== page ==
FrancoJoined in the first year of Ricochet Ricochet Charter Member

    Robert McReynolds: No matter who any perceived establishment candidate picks, I doubt the base will go for it this time.

    I agree with that. But I’m also trying to show how Haley has blundered to the establishment types  smart set by their own standards and calculations. Much of what she said was unnecessary. The Republican response was a target-rich environment, yet she thought she could elevate herself and her friends by not-so-subtly attacking the two frontrunners in her own party. Even by establishment standards, this was stupid politically, because she just took herself out of the running for VP, and there’s no disputing she was on the inside track for the job.

    • #3
    • January 14, 2016, at 4:40 AM PST
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  4. Victor Tango Kilo Member

    Her speech certainly reflected the Establishment Mindset:

    1. Trump is bad.
    2. Mass immigration is good.
    3. We sense that voters are disappointed with Republicans for not keeping our promises. So, here’s some more promises that we promise we will promise to keep this time. Promise.
    • #4
    • January 14, 2016, at 4:50 AM PST
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  5. Franco Member
    FrancoJoined in the first year of Ricochet Ricochet Charter Member

    Here’s Rush on Nikki and the Smart Set:

    Nikki Haley is actually the story today, in a whole bunch of different ways. There’s so much here to say about the Nikki Haley response. It’s the first time in my life I can remember the response to the State of the Union not going after the president but rather going off the front-runner of, in this case, her own party. I don’t think I’ve ever seen that before. And it is quite telling to note where in the Drive-By Media and in the conservative media today she’s being hailed.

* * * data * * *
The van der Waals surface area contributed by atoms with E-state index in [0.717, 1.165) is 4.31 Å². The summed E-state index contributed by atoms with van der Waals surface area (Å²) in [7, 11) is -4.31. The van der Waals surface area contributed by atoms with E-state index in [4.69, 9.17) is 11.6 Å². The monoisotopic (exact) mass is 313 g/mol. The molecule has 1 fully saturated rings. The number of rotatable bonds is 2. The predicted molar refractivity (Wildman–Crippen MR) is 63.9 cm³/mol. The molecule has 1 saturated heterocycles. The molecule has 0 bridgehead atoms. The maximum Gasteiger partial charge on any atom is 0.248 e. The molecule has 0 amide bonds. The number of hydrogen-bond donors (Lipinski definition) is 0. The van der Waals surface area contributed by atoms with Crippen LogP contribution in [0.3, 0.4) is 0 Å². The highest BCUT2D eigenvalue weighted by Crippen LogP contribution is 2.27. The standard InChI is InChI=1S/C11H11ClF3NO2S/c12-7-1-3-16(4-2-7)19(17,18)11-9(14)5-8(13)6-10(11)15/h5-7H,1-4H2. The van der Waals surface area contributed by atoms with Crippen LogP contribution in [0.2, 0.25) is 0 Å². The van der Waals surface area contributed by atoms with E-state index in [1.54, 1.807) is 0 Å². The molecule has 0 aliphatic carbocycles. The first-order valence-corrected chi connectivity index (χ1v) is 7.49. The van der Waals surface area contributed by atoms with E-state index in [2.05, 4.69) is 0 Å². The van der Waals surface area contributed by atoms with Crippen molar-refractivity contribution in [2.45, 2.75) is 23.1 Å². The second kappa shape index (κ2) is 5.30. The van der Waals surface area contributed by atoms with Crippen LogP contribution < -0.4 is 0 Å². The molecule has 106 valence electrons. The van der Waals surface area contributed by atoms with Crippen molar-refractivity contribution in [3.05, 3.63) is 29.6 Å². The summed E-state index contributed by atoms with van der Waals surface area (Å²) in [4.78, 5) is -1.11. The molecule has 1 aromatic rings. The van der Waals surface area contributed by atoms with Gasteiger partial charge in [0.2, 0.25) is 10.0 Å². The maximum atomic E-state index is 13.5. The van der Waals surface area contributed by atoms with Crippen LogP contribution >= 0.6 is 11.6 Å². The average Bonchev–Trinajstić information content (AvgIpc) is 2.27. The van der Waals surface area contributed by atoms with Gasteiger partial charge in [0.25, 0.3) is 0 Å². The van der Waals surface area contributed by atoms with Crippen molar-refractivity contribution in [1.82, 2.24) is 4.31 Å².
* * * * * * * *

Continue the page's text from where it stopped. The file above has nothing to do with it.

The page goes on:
It’s quite instructive, very informative, and illustrative to find out where it is, particularly on our side of the aisle here. She is being universally praised for giving one of the best responses to the State of the Union ever…

    … For one thing, it’s almost absolute proof of what I have been saying for last couple years now, that the Republican Party’s trying to drive conservatives out of the party. But I think it’s more than that. It’s certainly that, but her speech last night sort of expanded the theme of who is and who isn’t qualified to be a Republican, and the Republican Party is still anti-conservative…

    • #5
    • January 14, 2016, at 4:51 AM PST
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  6. WI Con Member
    WI ConJoined in the first year of Ricochet Ricochet Charter Member

    As per usual, you guys have nailed it. It will be interesting to see what the VP picks are regardless of who wins. I don’t know who/how you try to make amends at this point. I’ve been on road for work and was surprised how even Bill Bennett (he’s not on in my home listening area) was put off by Nikki Haley’s unnecessary slight.

    I’d be open to Rubio as VP because it would signal to the GOPe that:

    A). They are in the backseat this year-make no mistake about it

    B). If they want to preserve the viability of Rubio (or other GOPe Certified politico), they will have to play along with (hopefully) Cruz’s agenda.

    • #6
    • January 14, 2016, at 4:52 AM PST
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  7. Pencilvania Inactive

    I am stunned that the Republican rebuttal speech was essentially used to belittle Republicans.

    After her speech I looked on Facebook and a reliably Democrat acquaintance wrote only “I’ve never seen anyone give a speech through clenched teeth before.” That’s the total success all her Republican self-deprecation had. Other than infuriating conservative voters.

    • #7
    • January 14, 2016, at 4:57 AM PST
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  8. Yeah...ok. Inactive

    Wont the VP be from some swing state?

    • #8
    • January 14, 2016, at 4:58 AM PST
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  9. BrentB67 Inactive

    Jeb Bush announced his newfound strategy of “losing the primary to win the general”,

    In the first regard he appears to be doing quite well.

    • #9
    • January 14, 2016, at 5:12 AM PST